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The Florida State University College of Law
Updated September 2012. Some information and all photos provided by the Florida State University College of Law.
The Florida State University College of Law is a public law school located in Florida’s capital city of Tallahassee. The school offers students a collegial environment and a world-class faculty that delivers a sophisticated program of study. Faculty members are actively involved with the work of students, as Florida State places great emphasis on collaboration outside the classroom. Because of the school’s location and clinical programs, students have many opportunities to gain legal experience while taking classes. Tallahassee is home to many courts, 500-plus law firms, the Florida Governor’s Office, the Florida Legislature, and many state agencies. Florida State Law is consistently rated one of the nation’s “best value” law schools by The National Jurist magazine. The school has relatively low in-state tuition, and most non-residents reclassify as Florida residents for tuition purposes after their first year.
Admissions and TuitionFlorida State College of Law received nearly 2,500 applications for an entering class of 187 first-year students in 2012. The median LSAT score for the 2012 entering class was 160, and the median GPA was 3.53. Generally speaking, applicants with numbers near or above these medians should be competitive in future application cycles at Florida State Law. Other factors the school considers include exceptional personal talents, interesting or demanding work or service experience, rigorousness of undergraduate course study, leadership potential, graduate study, maturity, and the ability to communicate effectively.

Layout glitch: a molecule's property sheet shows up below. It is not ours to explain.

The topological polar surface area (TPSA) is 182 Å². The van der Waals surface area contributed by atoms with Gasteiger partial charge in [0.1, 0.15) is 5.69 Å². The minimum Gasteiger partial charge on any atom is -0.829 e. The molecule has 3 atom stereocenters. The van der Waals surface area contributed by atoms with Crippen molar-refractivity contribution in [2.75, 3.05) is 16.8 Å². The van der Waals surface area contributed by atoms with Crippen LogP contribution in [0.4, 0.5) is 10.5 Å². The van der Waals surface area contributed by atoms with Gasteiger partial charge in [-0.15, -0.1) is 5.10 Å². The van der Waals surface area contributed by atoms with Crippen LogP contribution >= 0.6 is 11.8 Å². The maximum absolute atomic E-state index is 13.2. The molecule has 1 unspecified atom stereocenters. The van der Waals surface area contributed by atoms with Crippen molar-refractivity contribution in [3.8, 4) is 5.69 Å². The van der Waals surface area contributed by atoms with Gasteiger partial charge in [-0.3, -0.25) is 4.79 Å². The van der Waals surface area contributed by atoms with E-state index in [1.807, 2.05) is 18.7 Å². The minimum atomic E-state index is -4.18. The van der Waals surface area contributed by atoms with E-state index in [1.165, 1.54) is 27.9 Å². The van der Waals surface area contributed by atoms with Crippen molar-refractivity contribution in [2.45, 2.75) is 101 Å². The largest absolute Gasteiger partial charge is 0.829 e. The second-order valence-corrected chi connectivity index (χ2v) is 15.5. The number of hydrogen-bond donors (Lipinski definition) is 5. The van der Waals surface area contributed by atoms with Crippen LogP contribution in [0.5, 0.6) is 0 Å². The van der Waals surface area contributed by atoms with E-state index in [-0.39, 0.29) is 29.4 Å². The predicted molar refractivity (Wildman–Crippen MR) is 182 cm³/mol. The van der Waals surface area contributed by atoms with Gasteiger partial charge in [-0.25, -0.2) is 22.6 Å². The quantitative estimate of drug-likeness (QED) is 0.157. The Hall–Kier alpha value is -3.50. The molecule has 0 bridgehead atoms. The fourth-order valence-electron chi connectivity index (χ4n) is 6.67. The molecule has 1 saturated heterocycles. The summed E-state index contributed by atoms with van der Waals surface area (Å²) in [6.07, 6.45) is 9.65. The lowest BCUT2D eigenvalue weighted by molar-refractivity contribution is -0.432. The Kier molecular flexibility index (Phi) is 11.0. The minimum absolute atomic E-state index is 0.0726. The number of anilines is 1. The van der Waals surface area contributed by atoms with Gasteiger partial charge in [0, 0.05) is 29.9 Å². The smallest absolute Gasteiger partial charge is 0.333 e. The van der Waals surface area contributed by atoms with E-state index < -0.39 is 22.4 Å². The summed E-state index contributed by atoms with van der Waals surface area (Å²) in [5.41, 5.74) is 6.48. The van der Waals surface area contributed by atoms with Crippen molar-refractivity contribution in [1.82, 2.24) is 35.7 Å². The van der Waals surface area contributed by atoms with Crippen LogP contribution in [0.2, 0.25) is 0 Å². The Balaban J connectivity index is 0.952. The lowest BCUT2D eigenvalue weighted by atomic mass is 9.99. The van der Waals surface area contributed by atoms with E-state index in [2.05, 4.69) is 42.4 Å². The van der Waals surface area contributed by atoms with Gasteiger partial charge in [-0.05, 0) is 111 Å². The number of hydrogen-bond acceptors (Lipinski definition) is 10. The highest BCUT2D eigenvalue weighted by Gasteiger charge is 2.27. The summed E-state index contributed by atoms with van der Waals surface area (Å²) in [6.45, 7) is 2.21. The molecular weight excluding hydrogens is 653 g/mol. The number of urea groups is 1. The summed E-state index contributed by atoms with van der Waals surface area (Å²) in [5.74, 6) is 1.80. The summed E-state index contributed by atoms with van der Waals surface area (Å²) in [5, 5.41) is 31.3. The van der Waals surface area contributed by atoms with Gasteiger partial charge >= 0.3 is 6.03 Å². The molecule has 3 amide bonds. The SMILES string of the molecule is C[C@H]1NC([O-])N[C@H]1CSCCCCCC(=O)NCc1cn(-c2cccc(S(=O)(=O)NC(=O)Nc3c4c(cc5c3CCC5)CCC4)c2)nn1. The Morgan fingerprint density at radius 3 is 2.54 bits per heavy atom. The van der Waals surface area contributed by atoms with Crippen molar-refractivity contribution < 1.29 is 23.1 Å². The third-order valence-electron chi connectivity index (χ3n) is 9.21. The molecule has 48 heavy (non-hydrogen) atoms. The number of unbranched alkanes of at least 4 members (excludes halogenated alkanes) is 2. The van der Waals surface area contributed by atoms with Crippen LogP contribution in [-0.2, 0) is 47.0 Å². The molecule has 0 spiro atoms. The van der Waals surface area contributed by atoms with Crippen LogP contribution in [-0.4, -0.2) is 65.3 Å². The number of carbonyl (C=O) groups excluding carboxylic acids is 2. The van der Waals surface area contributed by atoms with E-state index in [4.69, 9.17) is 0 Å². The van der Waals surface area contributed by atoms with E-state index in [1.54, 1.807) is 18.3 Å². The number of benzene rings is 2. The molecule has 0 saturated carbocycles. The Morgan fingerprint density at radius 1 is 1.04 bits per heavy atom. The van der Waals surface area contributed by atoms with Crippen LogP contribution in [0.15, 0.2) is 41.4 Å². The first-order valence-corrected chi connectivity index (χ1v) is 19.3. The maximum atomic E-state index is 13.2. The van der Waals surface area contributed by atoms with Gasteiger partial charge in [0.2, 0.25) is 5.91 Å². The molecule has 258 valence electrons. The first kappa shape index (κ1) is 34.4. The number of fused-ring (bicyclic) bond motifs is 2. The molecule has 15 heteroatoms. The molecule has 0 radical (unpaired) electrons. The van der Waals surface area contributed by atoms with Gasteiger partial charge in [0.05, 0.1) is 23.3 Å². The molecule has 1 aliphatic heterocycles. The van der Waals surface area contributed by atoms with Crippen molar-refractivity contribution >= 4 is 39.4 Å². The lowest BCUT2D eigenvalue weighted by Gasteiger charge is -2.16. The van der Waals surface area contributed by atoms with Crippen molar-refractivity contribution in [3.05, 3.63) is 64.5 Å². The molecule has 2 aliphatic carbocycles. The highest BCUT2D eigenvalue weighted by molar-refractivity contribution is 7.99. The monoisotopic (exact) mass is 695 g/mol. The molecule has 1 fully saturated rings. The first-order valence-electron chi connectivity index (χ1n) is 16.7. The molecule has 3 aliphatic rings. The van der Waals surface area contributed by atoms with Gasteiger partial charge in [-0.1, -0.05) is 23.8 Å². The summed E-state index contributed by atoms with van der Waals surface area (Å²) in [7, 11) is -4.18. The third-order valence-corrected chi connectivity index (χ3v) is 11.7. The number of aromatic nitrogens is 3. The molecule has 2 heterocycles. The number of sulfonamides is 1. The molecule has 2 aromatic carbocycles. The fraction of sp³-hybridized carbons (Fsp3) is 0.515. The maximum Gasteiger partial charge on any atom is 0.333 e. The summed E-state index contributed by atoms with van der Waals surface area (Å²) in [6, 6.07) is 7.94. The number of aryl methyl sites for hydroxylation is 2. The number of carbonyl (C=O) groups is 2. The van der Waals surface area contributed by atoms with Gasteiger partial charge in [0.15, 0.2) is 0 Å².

For the 2012-2013 academic year, tuition and fees for Florida residents is $19,731 and $39,744 for non-residents. Non-residents can take advantage of resident rates after their first year at the law school if they are able to demonstrate, through such measures as obtaining a Florida driver’s license and voter registration in the state, among other things, their intention to reside in Florida indefinitely, not just for the duration of their stay at the law school.
Academics and Curriculum
The first-year curriculum provides the foundation in history, doctrine, process, and analysis that students need to fully appreciate more specialized courses offered later in law school. In the second and third years, Florida State’s program is almost entirely elective. Students can choose from more than 100 elective courses to fulfill the remainder of their 88 required credit hours.